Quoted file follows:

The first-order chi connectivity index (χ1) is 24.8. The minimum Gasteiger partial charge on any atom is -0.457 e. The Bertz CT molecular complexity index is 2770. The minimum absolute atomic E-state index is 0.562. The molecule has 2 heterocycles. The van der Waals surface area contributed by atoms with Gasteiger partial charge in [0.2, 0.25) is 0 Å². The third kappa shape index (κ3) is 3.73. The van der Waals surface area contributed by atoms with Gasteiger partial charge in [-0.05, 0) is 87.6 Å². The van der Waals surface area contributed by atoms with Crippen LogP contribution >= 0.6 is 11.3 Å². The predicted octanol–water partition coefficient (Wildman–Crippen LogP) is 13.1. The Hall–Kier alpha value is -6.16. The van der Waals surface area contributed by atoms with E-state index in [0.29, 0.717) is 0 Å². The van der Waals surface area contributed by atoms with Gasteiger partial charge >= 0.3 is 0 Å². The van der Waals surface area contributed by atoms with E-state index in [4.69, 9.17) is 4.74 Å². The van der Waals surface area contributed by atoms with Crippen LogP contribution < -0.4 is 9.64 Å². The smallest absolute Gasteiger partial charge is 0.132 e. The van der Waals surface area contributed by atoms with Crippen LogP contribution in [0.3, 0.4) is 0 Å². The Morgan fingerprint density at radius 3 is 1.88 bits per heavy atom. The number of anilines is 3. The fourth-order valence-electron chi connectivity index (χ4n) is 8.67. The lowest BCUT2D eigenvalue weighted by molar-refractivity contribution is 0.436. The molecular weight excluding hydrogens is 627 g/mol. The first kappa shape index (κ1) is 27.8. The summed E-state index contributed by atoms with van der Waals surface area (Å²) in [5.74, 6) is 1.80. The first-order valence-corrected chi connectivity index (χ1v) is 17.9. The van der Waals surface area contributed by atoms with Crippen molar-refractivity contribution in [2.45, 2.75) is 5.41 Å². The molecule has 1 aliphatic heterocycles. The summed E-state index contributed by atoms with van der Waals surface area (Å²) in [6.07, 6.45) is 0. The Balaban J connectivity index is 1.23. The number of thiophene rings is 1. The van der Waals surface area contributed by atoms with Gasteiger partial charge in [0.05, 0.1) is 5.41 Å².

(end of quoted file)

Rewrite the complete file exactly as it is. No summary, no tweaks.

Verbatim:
The first-order chi connectivity index (χ1) is 24.8. The minimum Gasteiger partial charge on any atom is -0.457 e. The Bertz CT molecular complexity index is 2770. The minimum absolute atomic E-state index is 0.562. The molecule has 2 heterocycles. The van der Waals surface area contributed by atoms with Gasteiger partial charge in [0.2, 0.25) is 0 Å². The third kappa shape index (κ3) is 3.73. The van der Waals surface area contributed by atoms with Gasteiger partial charge in [-0.05, 0) is 87.6 Å². The van der Waals surface area contributed by atoms with Crippen LogP contribution >= 0.6 is 11.3 Å². The predicted octanol–water partition coefficient (Wildman–Crippen LogP) is 13.1. The Hall–Kier alpha value is -6.16. The van der Waals surface area contributed by atoms with E-state index in [0.29, 0.717) is 0 Å². The van der Waals surface area contributed by atoms with Gasteiger partial charge >= 0.3 is 0 Å². The van der Waals surface area contributed by atoms with E-state index in [4.69, 9.17) is 4.74 Å². The van der Waals surface area contributed by atoms with Crippen LogP contribution < -0.4 is 9.64 Å². The smallest absolute Gasteiger partial charge is 0.132 e. The van der Waals surface area contributed by atoms with Crippen LogP contribution in [0.3, 0.4) is 0 Å². The Morgan fingerprint density at radius 3 is 1.88 bits per heavy atom. The number of anilines is 3. The fourth-order valence-electron chi connectivity index (χ4n) is 8.67. The lowest BCUT2D eigenvalue weighted by molar-refractivity contribution is 0.436. The molecular weight excluding hydrogens is 627 g/mol. The first kappa shape index (κ1) is 27.8. The summed E-state index contributed by atoms with van der Waals surface area (Å²) in [5.74, 6) is 1.80. The first-order valence-corrected chi connectivity index (χ1v) is 17.9. The van der Waals surface area contributed by atoms with Crippen molar-refractivity contribution in [2.45, 2.75) is 5.41 Å². The molecule has 1 aliphatic heterocycles. The summed E-state index contributed by atoms with van der Waals surface area (Å²) in [6.07, 6.45) is 0. The Balaban J connectivity index is 1.23. The number of thiophene rings is 1. The van der Waals surface area contributed by atoms with Gasteiger partial charge in [0.05, 0.1) is 5.41 Å².